His second insight emerged when he looked at the system from the customer service point of view.
“All of our employees need real-time information about the operating conditions occurring in the system, as well as the physical location of our field crews,” Thompson says. “And then it hit me: we’re really going about this backwards. Everything we do is location based and asset based, so it only made sense that GIS should lead the way. It should be the driving force.”
Going against the grain yields huge gains in efficiency and savings
For most utilities, the customer information system is the dominant database — whether user-friendly or not. But customer service reps need to know more than the current billing status to solve most problems. They should see a map of the customer’s location with details of its maintenance and repair history, as well as the location of field service reps in the area and when they will finish current appointments.
Field technicians and other personnel, who had been waiting hours for information before attacking potential problems, would be able to gather relevant data on equipment status and maintenance history in minutes. New leak detection software would integrate with the GIS maps, helping the utility discover small leaks and quickly fix them before they grew into large problems.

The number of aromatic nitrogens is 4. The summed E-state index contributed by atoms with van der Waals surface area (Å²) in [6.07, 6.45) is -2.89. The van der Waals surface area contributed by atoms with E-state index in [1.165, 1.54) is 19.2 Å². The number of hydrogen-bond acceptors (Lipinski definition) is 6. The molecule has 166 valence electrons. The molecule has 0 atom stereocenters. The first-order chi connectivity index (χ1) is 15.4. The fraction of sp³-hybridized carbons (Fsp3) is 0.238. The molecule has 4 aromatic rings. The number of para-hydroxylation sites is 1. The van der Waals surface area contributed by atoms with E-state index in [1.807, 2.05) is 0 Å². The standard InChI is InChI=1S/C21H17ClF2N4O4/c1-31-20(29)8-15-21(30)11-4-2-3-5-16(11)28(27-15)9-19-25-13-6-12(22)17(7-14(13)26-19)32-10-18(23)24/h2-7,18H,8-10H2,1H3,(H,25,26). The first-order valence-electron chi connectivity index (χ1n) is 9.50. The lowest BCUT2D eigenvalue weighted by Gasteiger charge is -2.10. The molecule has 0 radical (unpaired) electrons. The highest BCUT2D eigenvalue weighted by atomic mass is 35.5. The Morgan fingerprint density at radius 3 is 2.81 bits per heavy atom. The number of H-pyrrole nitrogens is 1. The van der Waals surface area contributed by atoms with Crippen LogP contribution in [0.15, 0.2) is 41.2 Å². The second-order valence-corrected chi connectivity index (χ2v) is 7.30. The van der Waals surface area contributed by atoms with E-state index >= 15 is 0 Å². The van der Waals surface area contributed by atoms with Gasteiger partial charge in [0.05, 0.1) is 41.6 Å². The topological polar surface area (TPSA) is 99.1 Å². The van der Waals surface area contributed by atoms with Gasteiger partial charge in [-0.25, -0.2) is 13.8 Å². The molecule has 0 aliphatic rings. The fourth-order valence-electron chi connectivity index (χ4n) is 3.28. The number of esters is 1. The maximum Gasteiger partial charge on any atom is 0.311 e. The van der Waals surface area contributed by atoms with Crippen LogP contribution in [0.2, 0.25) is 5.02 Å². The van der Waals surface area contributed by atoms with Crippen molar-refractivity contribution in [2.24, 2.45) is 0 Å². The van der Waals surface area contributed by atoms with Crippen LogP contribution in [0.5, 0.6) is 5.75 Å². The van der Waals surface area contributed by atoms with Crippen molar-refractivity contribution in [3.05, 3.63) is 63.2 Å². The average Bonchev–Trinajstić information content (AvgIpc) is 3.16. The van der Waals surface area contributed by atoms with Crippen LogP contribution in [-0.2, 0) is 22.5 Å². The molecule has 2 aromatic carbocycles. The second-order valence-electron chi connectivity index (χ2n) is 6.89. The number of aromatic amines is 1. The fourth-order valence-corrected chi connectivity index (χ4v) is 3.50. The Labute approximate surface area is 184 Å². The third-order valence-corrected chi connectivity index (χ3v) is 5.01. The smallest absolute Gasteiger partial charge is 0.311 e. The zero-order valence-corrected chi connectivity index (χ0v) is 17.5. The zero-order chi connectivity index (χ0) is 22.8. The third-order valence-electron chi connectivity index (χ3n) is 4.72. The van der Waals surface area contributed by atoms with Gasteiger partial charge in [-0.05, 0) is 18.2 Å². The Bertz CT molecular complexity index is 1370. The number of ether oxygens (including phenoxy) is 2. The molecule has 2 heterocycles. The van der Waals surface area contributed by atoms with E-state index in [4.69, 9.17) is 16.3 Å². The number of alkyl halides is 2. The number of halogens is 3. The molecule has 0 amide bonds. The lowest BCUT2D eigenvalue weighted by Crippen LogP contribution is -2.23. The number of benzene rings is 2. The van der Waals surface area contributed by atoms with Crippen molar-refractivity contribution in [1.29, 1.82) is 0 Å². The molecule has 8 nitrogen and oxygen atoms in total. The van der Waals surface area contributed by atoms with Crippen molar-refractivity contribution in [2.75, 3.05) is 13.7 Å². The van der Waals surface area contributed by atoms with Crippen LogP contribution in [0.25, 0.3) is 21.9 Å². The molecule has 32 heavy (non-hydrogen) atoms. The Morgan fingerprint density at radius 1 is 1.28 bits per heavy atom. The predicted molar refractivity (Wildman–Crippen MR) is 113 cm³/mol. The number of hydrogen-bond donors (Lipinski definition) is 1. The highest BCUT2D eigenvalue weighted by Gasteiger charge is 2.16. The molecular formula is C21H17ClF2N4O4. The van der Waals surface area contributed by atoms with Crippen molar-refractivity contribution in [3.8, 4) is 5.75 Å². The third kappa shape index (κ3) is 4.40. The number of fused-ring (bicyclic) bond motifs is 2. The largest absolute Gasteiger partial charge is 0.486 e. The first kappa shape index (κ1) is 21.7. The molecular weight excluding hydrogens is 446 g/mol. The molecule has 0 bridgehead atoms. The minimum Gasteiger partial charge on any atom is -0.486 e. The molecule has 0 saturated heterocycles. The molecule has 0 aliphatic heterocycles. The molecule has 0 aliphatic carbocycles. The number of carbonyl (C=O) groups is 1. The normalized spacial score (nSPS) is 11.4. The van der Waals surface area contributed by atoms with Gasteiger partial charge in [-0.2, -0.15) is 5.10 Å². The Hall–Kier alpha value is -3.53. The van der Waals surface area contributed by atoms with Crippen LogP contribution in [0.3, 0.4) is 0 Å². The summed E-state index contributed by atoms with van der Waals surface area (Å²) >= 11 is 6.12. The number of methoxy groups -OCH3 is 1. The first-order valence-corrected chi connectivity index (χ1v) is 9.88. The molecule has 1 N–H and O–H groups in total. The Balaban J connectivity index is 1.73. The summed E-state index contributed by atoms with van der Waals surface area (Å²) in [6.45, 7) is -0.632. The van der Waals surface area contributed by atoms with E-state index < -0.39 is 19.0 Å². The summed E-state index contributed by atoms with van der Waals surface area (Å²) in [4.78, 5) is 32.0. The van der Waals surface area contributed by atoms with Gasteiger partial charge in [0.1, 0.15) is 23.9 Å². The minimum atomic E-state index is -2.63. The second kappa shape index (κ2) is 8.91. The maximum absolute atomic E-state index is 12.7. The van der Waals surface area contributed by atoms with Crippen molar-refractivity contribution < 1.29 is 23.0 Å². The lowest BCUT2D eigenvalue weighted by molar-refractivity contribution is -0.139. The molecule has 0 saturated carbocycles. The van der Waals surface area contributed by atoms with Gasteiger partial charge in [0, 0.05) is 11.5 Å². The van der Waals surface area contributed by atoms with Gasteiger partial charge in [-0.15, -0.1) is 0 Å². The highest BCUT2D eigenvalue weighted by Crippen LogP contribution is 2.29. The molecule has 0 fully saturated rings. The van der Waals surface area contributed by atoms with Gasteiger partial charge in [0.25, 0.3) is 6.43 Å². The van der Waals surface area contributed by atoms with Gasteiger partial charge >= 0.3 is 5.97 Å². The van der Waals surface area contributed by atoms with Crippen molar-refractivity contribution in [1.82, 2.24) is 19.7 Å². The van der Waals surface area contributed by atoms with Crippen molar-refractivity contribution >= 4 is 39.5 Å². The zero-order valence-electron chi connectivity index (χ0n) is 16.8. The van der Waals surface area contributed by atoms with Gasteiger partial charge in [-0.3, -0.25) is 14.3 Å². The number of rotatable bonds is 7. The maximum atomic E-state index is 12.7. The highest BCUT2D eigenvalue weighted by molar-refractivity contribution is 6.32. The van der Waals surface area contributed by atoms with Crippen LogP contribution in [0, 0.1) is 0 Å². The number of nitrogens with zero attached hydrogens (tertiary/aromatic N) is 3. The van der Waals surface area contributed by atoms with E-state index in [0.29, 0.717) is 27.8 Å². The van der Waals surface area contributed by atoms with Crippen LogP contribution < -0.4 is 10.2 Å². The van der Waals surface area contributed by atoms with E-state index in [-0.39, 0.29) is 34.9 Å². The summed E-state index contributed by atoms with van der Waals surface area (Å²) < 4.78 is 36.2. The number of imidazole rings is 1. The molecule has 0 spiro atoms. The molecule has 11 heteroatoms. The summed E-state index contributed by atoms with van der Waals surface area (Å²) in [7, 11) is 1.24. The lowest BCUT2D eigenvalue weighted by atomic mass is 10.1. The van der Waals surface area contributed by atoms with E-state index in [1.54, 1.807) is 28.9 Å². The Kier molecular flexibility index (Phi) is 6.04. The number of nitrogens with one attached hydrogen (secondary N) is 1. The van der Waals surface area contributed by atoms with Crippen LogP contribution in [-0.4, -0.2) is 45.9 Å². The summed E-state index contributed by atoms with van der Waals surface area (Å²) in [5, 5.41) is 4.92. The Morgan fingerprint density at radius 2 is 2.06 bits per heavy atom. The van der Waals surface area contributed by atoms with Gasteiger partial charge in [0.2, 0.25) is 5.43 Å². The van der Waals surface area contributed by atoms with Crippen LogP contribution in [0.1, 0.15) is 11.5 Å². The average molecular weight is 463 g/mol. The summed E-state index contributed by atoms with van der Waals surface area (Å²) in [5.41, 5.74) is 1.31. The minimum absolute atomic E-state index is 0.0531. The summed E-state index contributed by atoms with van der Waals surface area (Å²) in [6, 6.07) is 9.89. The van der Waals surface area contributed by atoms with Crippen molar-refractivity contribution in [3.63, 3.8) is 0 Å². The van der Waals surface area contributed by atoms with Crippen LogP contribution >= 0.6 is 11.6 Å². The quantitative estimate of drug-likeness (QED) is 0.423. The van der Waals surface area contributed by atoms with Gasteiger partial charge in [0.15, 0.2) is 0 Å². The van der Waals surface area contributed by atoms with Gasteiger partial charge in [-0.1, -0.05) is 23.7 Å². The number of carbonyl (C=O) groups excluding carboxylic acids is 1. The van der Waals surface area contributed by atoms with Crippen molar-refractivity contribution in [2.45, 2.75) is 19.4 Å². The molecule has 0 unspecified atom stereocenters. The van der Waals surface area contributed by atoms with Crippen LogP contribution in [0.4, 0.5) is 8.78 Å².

It took about three years to create and implement the user-friendly, GIS-centric system. Business executives who have overseen an enterprise software implementation understand the demands of such a transformation: sound planning, patience, and a dedication to change management.
For Thompson, WHUD, and the communities they serve, the effort paid off handsomely. With the new technology in place, WHUD no longer needed to consider an urgent overhaul of the physical assets or the issuance of debt in reaction to the growing population. That bond has been postponed for at least 11 years. Interest payments on it would have topped $6 million during the same period. Perhaps more importantly, through the integration of these systems, WHUD gained data continuity across the organization, which enabled Thompson and team to perform more-proactive strategic planning.
Preparing the workforce for change
As WHUD planned for the overhaul of technology and business processes, Thompson knew there would be many concerns among WHUD’s 100 employees. Would they have a job? What if they didn’t have the right skills? What if they couldn’t learn quickly enough?
It was a moment when rumors could lead to low morale and further inefficiency, and that could be disastrous for a utility providing vital services. Thompson, however, had complete faith in WHUD’s team and was guided by the same goal he had always held dear. “I wanted to give everybody… as much information as they needed to do their job and be their own decision-maker.”
As he prepared a change management strategy and training program, he showed an intuitive feel for the major points that professionals recommend: prepare for change; manage change; reinforce it. And be honest with employees.
As the implementation of the GIS-based system approached, he offered his team reassurance. “We’re going to change the way we operate,” Thompson told employees. “If you need education, if you need to get your skills shored up—whatever you need—we’re going to help you get there. But we need you to understand we are going to do this, and we’re going to turn this around in a different direction.”